The most dangerous phase of the US Kovid-19 crisis is yet to come. Barry Eichengreen | business

aPrill marked the most dramatic and, some would say, the dangerous phase of the Kovid-19 crisis in America. Deaths were rising, corpses were being stored in refrigerated trucks outside hospitals in New York City, and ventilators and personal protective equipment were in short supply. The economy was falling from the proverbial rock, with unemployment rising to 14.7%.

Since then, the supply of medical and protective equipment has improved. Doctors are finding out when to put patients on ventilators and when to take them off. We have recognized the importance of protecting vulnerable populations, including the elderly. Infections have now become smaller on average, reducing mortality. With help from the Coronavirus Assistance, Relief and Economic Security (CARE) Act, economic activity has stabilized, albeit at a low level.

Or so we are being told.

In fact, the more dangerous phase of the crisis in the US may actually occur now, not last spring. While mortality among the infected is declining with improvements and a more favorable age profile, fatalities are still ongoing at around a1,000 per day. This corresponds to levels in early April, reflecting the fact that the number of new infections is again half.

In any case, mortality is only one aspect of the toll of the virus. Many surviving Kovid-19 patients continue to have chronic heart problems and impaired mental function. If 40,000 cases a day are the new normal, the implications for morbidity – and for human health and economic well-being – are indeed grave.

And, like it or not, there is every indication that many Americans, or at least their current leaders, are ready to accept 40,000 new cases and 1,000 deaths a day. They have evolved to number. They are impatient with lockdown. His politicization is a mask.

This is also a more dangerous phase for the economy. In March and April, policymakers pulled out all the stops to prevent economic bleeding. But if the economy moves south again, policy support will be less. Although the Federal Reserve can always devise another asset-purchase program, it has already lowered interest rates to zero and has uprooted several relevant assets. This is why Fed officials are pressuring Congress and the White House to take action.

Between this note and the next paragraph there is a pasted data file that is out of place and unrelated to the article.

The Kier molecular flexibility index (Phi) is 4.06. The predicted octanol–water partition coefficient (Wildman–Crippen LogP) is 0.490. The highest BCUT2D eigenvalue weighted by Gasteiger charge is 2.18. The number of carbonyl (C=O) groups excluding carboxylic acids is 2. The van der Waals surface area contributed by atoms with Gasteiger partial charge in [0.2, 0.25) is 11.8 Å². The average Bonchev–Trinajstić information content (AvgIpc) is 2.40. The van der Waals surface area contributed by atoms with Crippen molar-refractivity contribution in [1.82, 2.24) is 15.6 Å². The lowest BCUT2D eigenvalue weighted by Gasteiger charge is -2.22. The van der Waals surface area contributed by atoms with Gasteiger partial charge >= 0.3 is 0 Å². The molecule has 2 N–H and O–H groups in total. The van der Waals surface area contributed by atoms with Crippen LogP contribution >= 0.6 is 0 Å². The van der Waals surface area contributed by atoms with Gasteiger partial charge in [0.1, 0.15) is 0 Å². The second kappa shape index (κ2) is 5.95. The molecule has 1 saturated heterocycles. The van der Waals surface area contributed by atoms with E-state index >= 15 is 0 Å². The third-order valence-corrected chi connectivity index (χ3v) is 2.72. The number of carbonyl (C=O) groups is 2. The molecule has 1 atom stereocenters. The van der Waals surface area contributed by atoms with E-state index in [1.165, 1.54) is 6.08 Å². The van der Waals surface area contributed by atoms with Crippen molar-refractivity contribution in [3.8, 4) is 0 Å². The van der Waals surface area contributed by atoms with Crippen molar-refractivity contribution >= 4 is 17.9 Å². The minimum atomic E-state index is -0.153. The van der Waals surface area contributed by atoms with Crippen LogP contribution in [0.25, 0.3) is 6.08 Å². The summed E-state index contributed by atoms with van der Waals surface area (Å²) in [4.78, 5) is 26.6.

Unfortunately, Congress is unable to imitate the bipartisanship which is able to pass the CARS Act in late March. The weekly supplement has been allowed to be abolished for $ 600 (£ 462) unemployment benefits. The divisive rhetoric of Donald Trump and other Republican leaders from “Democrat-led” cities means that help is not on the cards for state and local governments.

As a result, if the economy stumbles a second time, be it due to insufficient fiscal stimulus or the flu season and the second Kovid-19 wave, it will not receive the additional monetary and fiscal support that protected it in the spring.

The silver bullet on which everyone counts is, of course, a vaccine. This is, in fact, the greatest danger of all.

There is a high probability that a vaccine will be removed in late October at the behest of Donald Trump, whether Phase 3 clinical trials confirm its safety and effectiveness. This viewer encapsulates memories of Gerald Ford’s hasty swine flu vaccine, also inspired by a looming presidential election, resulting in Guillain-Barré syndrome and multiple deaths. The episode, linking a controversial scientific paper to autism to vaccination, did much to promote the modern anti-wax movement.

Again, the threat is not just a side-effect from a defective vaccine, but also widespread public resistance to a vaccine that undergoes its Phase 3 clinical trial and has the support of the scientific community. This is particularly worrisome, as suspicion about the merits of vaccination increases in the result of an epidemic that public-health officials, capable of such cases, failed to avoid.

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Studies have shown that living through an epidemic negatively affects the confidence that vaccines are safe and influences affected children to be vaccinated. This is especially so for individuals who are in their “improbable years” (ages 18–25) at the time of exposure because it is at this age that attitudes about public policy, including health policy, are largely formed . This increased skepticism about vaccination, observed several times and in places, remains to balance the lifespan of the individual.

The difference now is that Trump and his appointments, by making reckless and untrustworthy claims, exacerbate the problem. Thus, if steps are not taken to assure the public of the independence and integrity of the scientific process, we will be left with only the option of “herd immunity”, which would have given Kovid-19 many known and dubious comoridities. There is no option at all.

All of this serves as a warning that the most dangerous phase of the crisis in the US is likely to begin next month. And before the flu season begins in October.

Barry Eichengreen is a professor of economics at the University of California, Berkeley, and a former senior policy adviser at the IMF.

© Project Syndicate